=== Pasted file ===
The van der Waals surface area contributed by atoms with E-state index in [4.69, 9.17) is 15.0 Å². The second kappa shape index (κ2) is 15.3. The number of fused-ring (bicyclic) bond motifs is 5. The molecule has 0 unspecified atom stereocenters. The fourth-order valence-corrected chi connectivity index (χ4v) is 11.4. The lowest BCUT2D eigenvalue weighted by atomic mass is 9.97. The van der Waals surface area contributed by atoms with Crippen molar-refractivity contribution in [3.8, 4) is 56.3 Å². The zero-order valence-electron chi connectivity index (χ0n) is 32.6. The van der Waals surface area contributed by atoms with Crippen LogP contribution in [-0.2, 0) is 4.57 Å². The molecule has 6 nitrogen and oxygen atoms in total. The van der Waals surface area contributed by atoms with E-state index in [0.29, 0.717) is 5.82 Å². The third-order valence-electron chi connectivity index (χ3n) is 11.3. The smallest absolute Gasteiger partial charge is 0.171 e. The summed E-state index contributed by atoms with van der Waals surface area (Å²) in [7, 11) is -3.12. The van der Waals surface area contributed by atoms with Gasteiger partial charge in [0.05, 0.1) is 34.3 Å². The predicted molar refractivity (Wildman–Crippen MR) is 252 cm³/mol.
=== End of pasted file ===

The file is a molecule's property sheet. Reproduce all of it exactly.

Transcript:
The van der Waals surface area contributed by atoms with E-state index in [4.69, 9.17) is 15.0 Å². The second kappa shape index (κ2) is 15.3. The number of fused-ring (bicyclic) bond motifs is 5. The molecule has 0 unspecified atom stereocenters. The fourth-order valence-corrected chi connectivity index (χ4v) is 11.4. The lowest BCUT2D eigenvalue weighted by atomic mass is 9.97. The van der Waals surface area contributed by atoms with Crippen molar-refractivity contribution in [3.8, 4) is 56.3 Å². The zero-order valence-electron chi connectivity index (χ0n) is 32.6. The van der Waals surface area contributed by atoms with Crippen LogP contribution in [-0.2, 0) is 4.57 Å². The molecule has 6 nitrogen and oxygen atoms in total. The van der Waals surface area contributed by atoms with E-state index in [0.29, 0.717) is 5.82 Å². The third-order valence-electron chi connectivity index (χ3n) is 11.3. The smallest absolute Gasteiger partial charge is 0.171 e. The summed E-state index contributed by atoms with van der Waals surface area (Å²) in [7, 11) is -3.12. The van der Waals surface area contributed by atoms with Gasteiger partial charge in [0.05, 0.1) is 34.3 Å². The predicted molar refractivity (Wildman–Crippen MR) is 252 cm³/mol.